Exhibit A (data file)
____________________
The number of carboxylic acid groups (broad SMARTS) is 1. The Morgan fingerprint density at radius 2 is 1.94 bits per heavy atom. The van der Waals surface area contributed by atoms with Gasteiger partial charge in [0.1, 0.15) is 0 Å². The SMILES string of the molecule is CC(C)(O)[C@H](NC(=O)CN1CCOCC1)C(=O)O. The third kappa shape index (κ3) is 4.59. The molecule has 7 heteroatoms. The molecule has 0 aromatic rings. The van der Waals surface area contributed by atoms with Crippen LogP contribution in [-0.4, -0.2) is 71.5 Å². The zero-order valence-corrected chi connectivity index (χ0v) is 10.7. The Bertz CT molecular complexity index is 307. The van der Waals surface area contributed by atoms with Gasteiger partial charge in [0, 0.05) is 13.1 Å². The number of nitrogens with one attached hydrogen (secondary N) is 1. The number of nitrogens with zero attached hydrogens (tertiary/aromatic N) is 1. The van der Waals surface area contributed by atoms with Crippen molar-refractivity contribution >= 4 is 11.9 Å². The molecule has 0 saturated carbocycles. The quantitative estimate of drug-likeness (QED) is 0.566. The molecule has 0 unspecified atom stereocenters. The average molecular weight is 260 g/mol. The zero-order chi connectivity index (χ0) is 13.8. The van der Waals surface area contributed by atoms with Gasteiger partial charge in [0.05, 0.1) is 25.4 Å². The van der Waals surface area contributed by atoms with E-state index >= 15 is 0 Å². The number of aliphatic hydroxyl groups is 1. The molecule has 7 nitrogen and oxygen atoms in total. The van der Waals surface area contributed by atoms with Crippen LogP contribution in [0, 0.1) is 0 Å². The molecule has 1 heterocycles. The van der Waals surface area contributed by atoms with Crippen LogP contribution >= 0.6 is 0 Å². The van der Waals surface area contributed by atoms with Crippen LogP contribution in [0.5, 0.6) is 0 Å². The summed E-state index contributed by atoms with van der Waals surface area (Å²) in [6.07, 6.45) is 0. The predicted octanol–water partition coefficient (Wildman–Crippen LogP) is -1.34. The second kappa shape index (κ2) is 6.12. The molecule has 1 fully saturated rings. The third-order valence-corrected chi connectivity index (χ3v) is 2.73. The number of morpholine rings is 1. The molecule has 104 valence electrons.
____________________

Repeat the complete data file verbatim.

The number of carboxylic acid groups (broad SMARTS) is 1. The Morgan fingerprint density at radius 2 is 1.94 bits per heavy atom. The van der Waals surface area contributed by atoms with Gasteiger partial charge in [0.1, 0.15) is 0 Å². The SMILES string of the molecule is CC(C)(O)[C@H](NC(=O)CN1CCOCC1)C(=O)O. The third kappa shape index (κ3) is 4.59. The molecule has 7 heteroatoms. The molecule has 0 aromatic rings. The van der Waals surface area contributed by atoms with Crippen LogP contribution in [-0.4, -0.2) is 71.5 Å². The zero-order valence-corrected chi connectivity index (χ0v) is 10.7. The Bertz CT molecular complexity index is 307. The van der Waals surface area contributed by atoms with Gasteiger partial charge in [0, 0.05) is 13.1 Å². The number of nitrogens with one attached hydrogen (secondary N) is 1. The number of nitrogens with zero attached hydrogens (tertiary/aromatic N) is 1. The van der Waals surface area contributed by atoms with Crippen molar-refractivity contribution >= 4 is 11.9 Å². The molecule has 0 saturated carbocycles. The quantitative estimate of drug-likeness (QED) is 0.566. The molecule has 0 unspecified atom stereocenters. The average molecular weight is 260 g/mol. The zero-order chi connectivity index (χ0) is 13.8. The van der Waals surface area contributed by atoms with Gasteiger partial charge in [0.05, 0.1) is 25.4 Å². The van der Waals surface area contributed by atoms with E-state index >= 15 is 0 Å². The number of aliphatic hydroxyl groups is 1. The molecule has 7 nitrogen and oxygen atoms in total. The van der Waals surface area contributed by atoms with Crippen LogP contribution in [0, 0.1) is 0 Å². The molecule has 1 heterocycles. The van der Waals surface area contributed by atoms with Crippen LogP contribution >= 0.6 is 0 Å². The van der Waals surface area contributed by atoms with Crippen LogP contribution in [0.5, 0.6) is 0 Å². The summed E-state index contributed by atoms with van der Waals surface area (Å²) in [6.07, 6.45) is 0. The predicted octanol–water partition coefficient (Wildman–Crippen LogP) is -1.34. The second kappa shape index (κ2) is 6.12. The molecule has 1 fully saturated rings. The third-order valence-corrected chi connectivity index (χ3v) is 2.73. The number of morpholine rings is 1. The molecule has 104 valence electrons.